Dear Hollywood writers, producers, etc. Yes, we know it is extremely tempting to make a movie about the latest fads. ‘Those crazy kids and their iDevices, Siris, clouds and online stuff! Quick, let’s come up with a high concept story about them!’ Sadly, by the time your ideas go through development, production and release, they won’t be comedy gold. They’ll be comedy old. A comedy about a couple whose sex video is leaked to multiple devices thanks to the cloud ‘that nobody understands’? That’s so 2003 and 2010, respectively, and it feels like a tired joke you’ve heard many times before.
The basic premise of Sex Tape redefines the concept of ‘first world problems’: our protagonist is a wealthy man (Segel) who has given away countless iPads to family, friends and even strangers. These are perfectly functional devices worth hundreds of dollars, but he treats them like junk he got from a two-dollar shop! He doesn’t wipe them before handing them over, because he wants the new owners to be able to enjoy every update he makes to his ‘awesome playlists’. He works in the music industry, or so we are supposed to believe following a one-minute scene in what seems to be a recording studio.
If you can suspend your disbelief and accept this highly improbable scenario, you’ll spend the next 90 minutes with iPad man and his wife (Diaz, whose career has seen much better moments) as they try to retrieve the iPads, deal with blackmailers, and prevent anyone from watching their re-enactment of the 1970s book The Joy Of Sex.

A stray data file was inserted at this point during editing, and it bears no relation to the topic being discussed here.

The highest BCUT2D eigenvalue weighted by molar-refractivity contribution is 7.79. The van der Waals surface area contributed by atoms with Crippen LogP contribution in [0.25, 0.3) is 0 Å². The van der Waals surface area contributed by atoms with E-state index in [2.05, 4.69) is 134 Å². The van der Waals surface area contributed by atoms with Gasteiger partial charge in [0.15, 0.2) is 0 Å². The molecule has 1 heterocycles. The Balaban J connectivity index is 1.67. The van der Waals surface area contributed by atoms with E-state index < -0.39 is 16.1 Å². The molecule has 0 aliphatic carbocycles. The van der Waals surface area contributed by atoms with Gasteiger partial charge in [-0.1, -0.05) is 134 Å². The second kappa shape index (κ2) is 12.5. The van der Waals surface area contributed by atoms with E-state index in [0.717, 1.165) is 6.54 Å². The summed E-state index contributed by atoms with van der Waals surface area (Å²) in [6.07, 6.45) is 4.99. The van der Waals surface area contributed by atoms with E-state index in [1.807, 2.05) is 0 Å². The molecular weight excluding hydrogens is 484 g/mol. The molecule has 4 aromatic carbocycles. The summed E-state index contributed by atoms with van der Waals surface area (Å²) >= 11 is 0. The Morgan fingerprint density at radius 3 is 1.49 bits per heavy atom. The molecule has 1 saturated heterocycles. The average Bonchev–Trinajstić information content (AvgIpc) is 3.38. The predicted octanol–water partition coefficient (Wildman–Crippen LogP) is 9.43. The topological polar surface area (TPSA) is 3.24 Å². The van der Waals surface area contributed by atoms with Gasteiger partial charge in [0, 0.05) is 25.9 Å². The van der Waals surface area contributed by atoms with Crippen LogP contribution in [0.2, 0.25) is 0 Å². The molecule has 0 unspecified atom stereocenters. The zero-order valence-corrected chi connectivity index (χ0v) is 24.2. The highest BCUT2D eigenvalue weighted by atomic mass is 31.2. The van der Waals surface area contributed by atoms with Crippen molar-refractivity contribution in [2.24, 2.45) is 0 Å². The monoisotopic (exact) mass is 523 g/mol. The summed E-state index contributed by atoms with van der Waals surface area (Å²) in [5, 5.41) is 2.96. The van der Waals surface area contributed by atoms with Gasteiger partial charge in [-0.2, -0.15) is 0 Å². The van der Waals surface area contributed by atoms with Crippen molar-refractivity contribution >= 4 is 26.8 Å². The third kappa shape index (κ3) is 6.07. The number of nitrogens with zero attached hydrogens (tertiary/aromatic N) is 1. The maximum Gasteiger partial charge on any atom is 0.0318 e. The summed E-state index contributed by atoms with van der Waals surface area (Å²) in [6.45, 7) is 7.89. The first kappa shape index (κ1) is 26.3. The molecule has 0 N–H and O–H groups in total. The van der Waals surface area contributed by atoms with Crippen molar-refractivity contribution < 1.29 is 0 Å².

Does it really matter that Diaz does her first nude scene in this movie, or that Rob Lowe somehow makes fun of his own sex tape incident? Sadly, no. The chemistry between Segel and Diaz is the only thing keeping Sex Tape from being an absolute waste of time. Even the actual ‘sex tape’ should’ve been left to the imagination, instead of being used in the end credits. It is that uninspired.
It’s also quite intriguing that this apparent love letter to Apple is produced and distributed by Sony. At first glance, it seems like this year’s front-runner for Most Shameless Product Placement on Film (right behind Transformers: Age Of Extinction). On second thought, because iPads are presented – no matter how comically – as devices that could potentially breach your privacy in the most embarrassing way possible, Sex Tape ends up being bad publicity just like The Internship was for Google.
RATING: 1.5 out of 5 stars